By Sam Phillips
Minnijean Brown-Trickey, a civil rights activist, answered questions in Youngstown State University’s Chestnut Room following a screening of “Journey to Little Rock: The Untold Story of Minnijean Brown-Trickey.”
In 1957, Brown-Trickey and eight other teenagers were the first black students to attend an all-white school in Little Rock, Arkansas following the Brown v. Board of Education decision desegregating public schools. They faced death threats, heckling and physical torment, culminating in the governor deploying the National Guard to block them from entering the school. They went down in history as the “Little Rock Nine,” and the experience led Brown-Trickey to dedicate her life to social activism.
The first question asked following the screening was whether or not Brown-Trickey was happy with the changes that have been made since the civil rights movement.
“Nope,” Brown-Trickey said. “There haven’t been many changes unfortunately. Right now, in these United States, we are more segregated based on color, language, class and culture than we were before the Brown Board decision. That’s sad.”
Brown-Trickey returned to visit her school 45 years later. They told her some parts of history weren’t being taught, such as the high school being the first all-white school to allow African American teenagers to attend.
“You have to demand what you want. Stop teaching the illusory American story that is so soft and untrue. I don’t believe the history books because I know the stories taught at Little Rock, and if I’m not in those books, then I’m not buying it,” she said. “If we look at what’s being taught to kids and they’re not learning about the Little Rock Nine, how can they feel a sense of their own self?”
Brown-Trickey said schools need a more diverse population in order for students to succeed. She joked that she told her children to bring ‘one of everything’ because she doesn’t want to live a boring life.
“Statistics have shown that students in a multicultural environment do better. I will not be imprisoned in a segregated monocultural life,” she said. “We can afford learning about each other so we know that we are the same.”
A student asked her what she thinks is causing the rise of discrimination in the U.S.
“Profound intentional ignorance. We don’t know anything about ourselves and our history. We don’t want to know about anyone else’s history,” Brown-Trickey said. “The demise of a civilization is when they get too stupid to think.”
She said ignorance is the root of most problems in our country, and we need to address problems rather than pretend everything is perfect here.
“We have to criticize our country or it won’t grow and it won’t change. If enough people speak out, I am hopeful that it will make a difference,” she said. “Never forget what’s possible by our individual and collective action. If you don’t like something, do something about it. Otherwise, shut up.”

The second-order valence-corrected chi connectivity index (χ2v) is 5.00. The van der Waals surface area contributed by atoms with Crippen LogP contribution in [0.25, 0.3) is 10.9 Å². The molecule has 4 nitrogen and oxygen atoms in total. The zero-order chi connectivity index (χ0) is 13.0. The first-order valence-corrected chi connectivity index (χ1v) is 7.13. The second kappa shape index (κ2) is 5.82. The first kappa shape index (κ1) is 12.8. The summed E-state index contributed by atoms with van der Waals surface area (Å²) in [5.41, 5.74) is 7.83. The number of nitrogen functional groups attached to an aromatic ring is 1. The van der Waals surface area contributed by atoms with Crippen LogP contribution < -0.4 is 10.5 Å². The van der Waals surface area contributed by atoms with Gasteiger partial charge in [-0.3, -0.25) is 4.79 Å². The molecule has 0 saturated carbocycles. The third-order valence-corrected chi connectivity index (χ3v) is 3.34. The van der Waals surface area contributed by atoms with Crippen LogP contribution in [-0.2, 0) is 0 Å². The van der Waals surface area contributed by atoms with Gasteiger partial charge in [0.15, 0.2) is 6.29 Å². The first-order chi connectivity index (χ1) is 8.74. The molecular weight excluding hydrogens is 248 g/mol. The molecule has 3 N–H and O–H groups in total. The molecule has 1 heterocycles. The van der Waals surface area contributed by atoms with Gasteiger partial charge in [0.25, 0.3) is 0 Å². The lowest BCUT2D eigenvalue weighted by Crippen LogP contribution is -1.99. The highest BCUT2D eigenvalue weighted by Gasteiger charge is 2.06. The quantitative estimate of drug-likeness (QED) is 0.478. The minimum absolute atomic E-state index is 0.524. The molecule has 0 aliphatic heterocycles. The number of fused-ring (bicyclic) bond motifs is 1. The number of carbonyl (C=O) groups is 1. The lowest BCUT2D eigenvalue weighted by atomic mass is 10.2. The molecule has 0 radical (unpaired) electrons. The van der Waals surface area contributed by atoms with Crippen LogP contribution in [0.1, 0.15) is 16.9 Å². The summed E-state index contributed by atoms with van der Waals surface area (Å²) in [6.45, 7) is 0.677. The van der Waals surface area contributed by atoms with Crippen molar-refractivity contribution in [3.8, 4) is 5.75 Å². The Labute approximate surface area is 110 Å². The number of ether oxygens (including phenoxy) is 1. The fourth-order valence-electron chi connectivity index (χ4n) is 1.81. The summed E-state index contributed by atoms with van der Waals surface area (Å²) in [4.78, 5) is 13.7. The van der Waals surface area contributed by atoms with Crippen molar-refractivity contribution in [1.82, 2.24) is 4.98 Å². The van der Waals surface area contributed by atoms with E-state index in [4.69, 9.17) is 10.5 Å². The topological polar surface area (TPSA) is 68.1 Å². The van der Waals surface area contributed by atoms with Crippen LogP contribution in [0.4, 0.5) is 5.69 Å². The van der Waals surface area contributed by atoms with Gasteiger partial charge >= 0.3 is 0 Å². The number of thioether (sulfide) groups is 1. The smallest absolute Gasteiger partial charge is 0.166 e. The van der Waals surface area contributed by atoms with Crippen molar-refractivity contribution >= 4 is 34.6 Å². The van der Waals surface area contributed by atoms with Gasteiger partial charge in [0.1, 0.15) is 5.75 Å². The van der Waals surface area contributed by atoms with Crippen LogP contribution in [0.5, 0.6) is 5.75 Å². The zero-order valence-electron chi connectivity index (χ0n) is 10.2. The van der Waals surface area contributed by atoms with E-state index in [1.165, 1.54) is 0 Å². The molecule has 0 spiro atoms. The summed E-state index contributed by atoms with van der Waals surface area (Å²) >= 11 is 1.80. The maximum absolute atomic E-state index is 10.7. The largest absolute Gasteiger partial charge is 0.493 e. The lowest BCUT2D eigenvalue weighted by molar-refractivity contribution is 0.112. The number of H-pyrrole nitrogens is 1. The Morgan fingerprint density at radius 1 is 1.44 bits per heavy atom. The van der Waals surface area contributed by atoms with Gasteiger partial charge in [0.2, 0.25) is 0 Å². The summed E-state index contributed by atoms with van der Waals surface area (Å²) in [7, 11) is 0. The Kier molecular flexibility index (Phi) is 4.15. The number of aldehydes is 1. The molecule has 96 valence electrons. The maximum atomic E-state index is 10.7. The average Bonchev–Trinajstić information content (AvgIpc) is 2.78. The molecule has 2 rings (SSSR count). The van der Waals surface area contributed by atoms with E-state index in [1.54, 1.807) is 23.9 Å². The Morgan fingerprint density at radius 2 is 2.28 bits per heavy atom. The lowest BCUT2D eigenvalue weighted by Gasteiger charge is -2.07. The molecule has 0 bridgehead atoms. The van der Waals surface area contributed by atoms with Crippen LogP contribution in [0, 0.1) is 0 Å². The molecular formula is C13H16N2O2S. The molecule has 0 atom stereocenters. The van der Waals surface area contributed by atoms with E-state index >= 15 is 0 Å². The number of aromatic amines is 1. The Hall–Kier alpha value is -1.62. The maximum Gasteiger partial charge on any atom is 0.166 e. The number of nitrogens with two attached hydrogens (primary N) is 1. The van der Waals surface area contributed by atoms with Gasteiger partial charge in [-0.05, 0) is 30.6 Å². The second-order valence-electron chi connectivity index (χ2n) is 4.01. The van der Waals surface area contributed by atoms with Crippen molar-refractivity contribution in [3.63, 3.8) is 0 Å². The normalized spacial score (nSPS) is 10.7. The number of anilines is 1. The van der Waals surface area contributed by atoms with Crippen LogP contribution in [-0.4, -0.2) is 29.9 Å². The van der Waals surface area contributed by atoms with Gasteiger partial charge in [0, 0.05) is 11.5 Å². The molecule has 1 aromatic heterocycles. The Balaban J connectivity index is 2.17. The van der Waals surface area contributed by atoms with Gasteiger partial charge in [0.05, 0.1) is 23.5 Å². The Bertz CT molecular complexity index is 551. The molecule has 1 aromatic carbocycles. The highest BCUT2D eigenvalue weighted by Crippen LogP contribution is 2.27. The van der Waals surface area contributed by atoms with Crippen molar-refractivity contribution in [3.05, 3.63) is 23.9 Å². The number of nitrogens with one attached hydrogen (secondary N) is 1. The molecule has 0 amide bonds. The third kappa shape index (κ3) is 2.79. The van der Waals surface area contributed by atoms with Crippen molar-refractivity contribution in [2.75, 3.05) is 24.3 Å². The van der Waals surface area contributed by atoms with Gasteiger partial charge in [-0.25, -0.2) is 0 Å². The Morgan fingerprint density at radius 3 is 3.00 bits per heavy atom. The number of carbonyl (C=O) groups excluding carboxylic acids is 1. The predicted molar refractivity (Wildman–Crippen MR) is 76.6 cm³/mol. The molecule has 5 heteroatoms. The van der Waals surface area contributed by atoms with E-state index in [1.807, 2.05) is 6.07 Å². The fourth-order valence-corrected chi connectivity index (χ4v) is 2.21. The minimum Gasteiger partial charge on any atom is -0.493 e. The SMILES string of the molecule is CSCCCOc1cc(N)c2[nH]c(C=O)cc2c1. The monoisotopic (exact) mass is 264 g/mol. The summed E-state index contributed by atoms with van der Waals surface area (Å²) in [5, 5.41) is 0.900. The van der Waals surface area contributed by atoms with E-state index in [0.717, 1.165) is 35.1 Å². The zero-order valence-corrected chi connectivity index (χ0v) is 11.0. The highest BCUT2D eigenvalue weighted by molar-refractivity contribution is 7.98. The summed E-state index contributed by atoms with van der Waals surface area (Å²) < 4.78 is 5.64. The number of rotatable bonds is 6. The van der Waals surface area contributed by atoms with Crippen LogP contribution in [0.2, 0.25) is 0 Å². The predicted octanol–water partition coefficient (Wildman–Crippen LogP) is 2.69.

She said that James Lawson, an adviser for Martin Luther King Jr. during the civil rights movement, told the Little Rock Nine that non-violent strategies would help them survive their situation.
“We have to honor who we are, what we are capable of, and see ourselves as non-violent creatures. Non-violence can end suffering and transform,” Brown-Trickey said. “It’s a way of life for courageous people. In our society, which has a high value for violence, you really do have to be courageous to teach non-violence.”
Brown-Trickey said teenagers and young adults don’t put enough pressure on their government to solve problems in modern society. She said people should have flooded the streets after the last school shooting and demanded something be done to prevent another one.
She asked how many people wrote letters or emails to the government after the shooting to express what they think should be done, and only a couple people raised their hands. She said that is a problem.
She also said she thinks young people can be the future if they take initiative.
“I’m telling you. I think the young people are going to take it forward, but we have to help them. We can’t go around saying they did this or that. It diminishes people’s efforts to change,” Brown-Trickey said. “We have to interrupt the status quo.”
Diane Gonda, an adjunct professor in the English department, presented the documentary. She said that students need to be empowered to change the world.
“It’s a message of non-violence. It’s a message of changing the status quo. I see some students are moved by the presentations, and they are so capable of being successful,” Gonda said. “I know that learning self-empowerment is the way to go. I am so honored to have met Minnijean, to know her, to hear her story and to do just a little bit to advance the cause of non-violence.”
Tyler Brentley, a graduate student working in student affairs, was inspired by the presentation.
“She did what she did at such a young age at a time when things were much different, much harsher, much worse. If she could do it at that time, then why couldn’t we do something similar now? This should be a starting point for us to dig deeper into history as a whole,” he said. “I think by informing ourselves, we can be a lot more successful in society as a whole. We don’t want to make mistakes they made and we can build on their triumphs.”